On Afghanistan: Second Instalment of Gould & Fitzgerald

by Peter B. Collins on May 11, 2011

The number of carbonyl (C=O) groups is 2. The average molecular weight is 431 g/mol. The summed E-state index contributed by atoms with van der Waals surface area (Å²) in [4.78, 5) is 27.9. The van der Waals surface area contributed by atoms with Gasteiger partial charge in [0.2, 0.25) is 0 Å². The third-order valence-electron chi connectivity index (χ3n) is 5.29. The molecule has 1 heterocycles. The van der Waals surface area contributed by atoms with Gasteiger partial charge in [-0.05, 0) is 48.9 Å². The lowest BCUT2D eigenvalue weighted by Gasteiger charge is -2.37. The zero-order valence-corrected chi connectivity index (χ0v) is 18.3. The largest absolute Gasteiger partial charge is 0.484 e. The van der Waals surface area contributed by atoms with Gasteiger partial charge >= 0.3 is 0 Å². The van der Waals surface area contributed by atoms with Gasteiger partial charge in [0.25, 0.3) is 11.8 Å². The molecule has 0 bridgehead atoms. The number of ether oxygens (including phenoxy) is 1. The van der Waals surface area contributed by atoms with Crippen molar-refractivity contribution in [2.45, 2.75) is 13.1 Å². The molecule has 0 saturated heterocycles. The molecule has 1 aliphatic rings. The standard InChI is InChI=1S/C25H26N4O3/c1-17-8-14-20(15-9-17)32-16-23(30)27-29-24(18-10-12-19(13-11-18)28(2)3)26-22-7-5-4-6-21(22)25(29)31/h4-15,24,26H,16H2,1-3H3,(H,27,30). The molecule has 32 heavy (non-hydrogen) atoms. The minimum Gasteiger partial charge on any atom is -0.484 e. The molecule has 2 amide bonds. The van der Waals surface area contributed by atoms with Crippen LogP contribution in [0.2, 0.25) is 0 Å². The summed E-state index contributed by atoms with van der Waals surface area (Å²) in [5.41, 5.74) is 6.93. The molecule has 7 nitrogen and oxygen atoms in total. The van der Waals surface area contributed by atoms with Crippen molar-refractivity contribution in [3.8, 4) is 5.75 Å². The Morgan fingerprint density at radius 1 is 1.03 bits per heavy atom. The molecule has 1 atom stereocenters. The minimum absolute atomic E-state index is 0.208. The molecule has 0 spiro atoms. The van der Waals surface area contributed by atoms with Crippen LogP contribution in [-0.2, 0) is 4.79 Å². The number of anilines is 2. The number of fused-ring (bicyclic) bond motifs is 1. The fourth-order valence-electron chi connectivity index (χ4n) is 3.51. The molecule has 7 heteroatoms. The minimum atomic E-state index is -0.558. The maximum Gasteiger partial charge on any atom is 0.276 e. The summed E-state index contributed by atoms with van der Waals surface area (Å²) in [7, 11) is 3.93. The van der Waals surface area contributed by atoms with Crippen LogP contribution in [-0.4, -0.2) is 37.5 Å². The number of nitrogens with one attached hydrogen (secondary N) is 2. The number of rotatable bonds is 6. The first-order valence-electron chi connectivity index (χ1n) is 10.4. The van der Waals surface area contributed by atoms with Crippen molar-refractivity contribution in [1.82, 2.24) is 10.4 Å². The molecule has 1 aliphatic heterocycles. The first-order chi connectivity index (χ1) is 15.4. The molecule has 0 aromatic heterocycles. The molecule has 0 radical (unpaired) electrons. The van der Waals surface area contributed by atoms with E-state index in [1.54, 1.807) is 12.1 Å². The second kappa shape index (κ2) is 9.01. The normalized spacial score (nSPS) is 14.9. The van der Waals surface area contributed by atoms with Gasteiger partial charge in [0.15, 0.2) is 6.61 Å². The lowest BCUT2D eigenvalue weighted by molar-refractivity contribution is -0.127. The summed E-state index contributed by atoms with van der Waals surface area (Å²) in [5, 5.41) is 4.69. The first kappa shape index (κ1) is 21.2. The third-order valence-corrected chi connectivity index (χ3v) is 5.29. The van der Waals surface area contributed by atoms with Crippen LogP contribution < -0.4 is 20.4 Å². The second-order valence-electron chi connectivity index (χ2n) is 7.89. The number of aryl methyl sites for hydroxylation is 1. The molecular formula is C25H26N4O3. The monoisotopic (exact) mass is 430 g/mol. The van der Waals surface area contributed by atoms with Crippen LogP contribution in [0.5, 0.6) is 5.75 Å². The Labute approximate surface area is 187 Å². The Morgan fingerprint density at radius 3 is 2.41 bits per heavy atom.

As promised in Podcast 233 released on 4/1/11, here is a follow-up interview with Gould and Fitzgerald, co-hosted with Sibel Edmonds of Boiling Frogs Post.  It’s a wide-ranging discussion of recent events and the current situation in Afghanistan. Elizabeth Gould and Paul Fitzgerald join us to talk about their recently released book, Crossing Zero: The AfPak War at the Turning Point of American Empire. They discuss the origins of the Taliban and the array of armed groups in AfPak that are lumped together as “Taliban” by US media and politicians. Gould-Fitzgerald talk about Pakistan’s double play, the struggle for oil and gas that is the basis for the conflict, pipeline politics, the confused or even lack of strategy in the senseless costly war, the current corruption ridden puppet regime in Afghanistan, Obama administration’s drone-mania, their 8-point plan for ending the US occupation, and more! GFPaul Fitzgerald and Elizabeth Gould, a husband and wife team, began their experience in Afghanistan when they were the first American journalists to acquire permission to enter behind Soviet lines in 1981 for CBS News and produced a documentary, Afghanistan Between Three Worlds, for PBS. In 1983 they returned to Kabul with Harvard Negotiation project director Roger Fisher for ABC Nightline and contributed to the MacNeil/Lehrer News Hour. They continued to research, write and lecture about the long-term run-up that led to the US invasion of Afghanistan. They are featured in an award winning documentary by Samira Goetschel. Titled, Our own Private Bin Laden which traces the creation of the Osama bin Laden mythology in Afghanistan and how that mythology has been used to maintain the “war on terror” approach of the Bush administration. Their latest book Crossing Zero: The AFPAK War at the Turning Point of American Empire published by City Lights in March 2011 focuses on the nuances of the Obama administration’s evolving military and political strategy, those who have been chosen to implement it, and the long-term consequences for the U.S. and the region.

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